The librarian didn’t bring up his arms. Didn’t flinch back. He might have tilted his head slightly, but that was all. Which made it more surprising when the punch landed, with a crack like an axe striking wood, and Ben’s father screamed.
“My goodness,” the librarian said mildly.
His father went from screams to hoarse panting, almost falling to his knees.
The librarian took custody of his father’s injured arm, carefully not touching the hand. “Five bones broken,” he pronounced. “You’re quite strong.”
Ben’s father tried to pull away from him.
“This is, perhaps, not the perfect venue for a lecture on strength,” the librarian admitted, holding the arm in a grip that didn’t even look especially tight. “But that’s what this is about, isn’t it? You want your child, your son, to be strong. And despite his fear of you, I think some of that really does come from love. Your vision of what’s best for him.”
Ben’s father threw his entire weight backwards against the librarian’s grip. The librarian might have tightened his grasp just a little, but otherwise he didn’t move at all. And neither did Ben’s father. He might as well have been handcuffed to an iron bar.
“You look at people like myself, and you see weakness. A lack of manliness. So you try to reject that on behalf of your son, because you think it will make him less. Never noticing, of course, that in defying you he has shown more strength than you have in your entire body and soul. For all your desperate struggles to be a hard man, you have absolutely no idea what strength is.”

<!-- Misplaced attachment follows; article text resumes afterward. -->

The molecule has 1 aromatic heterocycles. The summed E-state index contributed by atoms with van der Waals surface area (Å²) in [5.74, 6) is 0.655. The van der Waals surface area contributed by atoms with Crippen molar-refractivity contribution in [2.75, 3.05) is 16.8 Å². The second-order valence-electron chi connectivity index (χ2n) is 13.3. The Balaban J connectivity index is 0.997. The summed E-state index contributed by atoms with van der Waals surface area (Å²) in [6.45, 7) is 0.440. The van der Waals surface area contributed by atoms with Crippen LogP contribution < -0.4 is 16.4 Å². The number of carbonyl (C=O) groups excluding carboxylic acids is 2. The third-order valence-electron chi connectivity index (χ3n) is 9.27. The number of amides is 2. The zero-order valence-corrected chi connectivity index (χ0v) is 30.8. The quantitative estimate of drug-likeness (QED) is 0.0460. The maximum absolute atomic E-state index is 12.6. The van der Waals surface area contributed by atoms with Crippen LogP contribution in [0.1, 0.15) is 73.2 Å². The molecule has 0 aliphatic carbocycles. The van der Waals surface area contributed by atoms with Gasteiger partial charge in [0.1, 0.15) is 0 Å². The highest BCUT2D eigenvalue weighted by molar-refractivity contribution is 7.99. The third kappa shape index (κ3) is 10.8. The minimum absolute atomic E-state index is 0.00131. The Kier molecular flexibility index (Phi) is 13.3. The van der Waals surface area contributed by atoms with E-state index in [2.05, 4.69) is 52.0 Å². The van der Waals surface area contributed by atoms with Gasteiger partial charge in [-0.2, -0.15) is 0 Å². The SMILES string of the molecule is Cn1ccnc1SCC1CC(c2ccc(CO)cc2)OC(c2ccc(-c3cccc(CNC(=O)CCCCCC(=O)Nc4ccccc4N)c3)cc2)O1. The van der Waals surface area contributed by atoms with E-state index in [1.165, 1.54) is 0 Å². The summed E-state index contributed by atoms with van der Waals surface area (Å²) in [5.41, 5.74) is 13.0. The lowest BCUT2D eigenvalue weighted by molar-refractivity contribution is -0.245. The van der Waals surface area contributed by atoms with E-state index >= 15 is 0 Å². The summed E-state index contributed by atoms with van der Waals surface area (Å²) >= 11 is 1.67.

Ben had never seen a look like that on his father’s face. Not just frightened, but bewildered. Lost.
“Let me take you to A&E,” the librarian said. “Those knuckles need tending to before you do something to make them worse. We can discuss—Benjamin, was it?—on the way there.”
“C-c-can’t—” His father’s voice was reedy and frightened. “Can’t leave him here. Someone could—could—he’s just a boy, if someone really wanted to, they could talk him into—”
“People do not go around taking advantage of young boys,” the librarian said firmly, “at Pride. It’s a celebration, not a house of ill repute. But, if it makes you feel better, my husband will look after him.”
The redhead rolled his head in a way that made it obvious he’d also rolled his eyes behind dark glasses. “No, I won’t.”
The librarian turned half around, not releasing Ben’s father, and gave his husband an entreating look.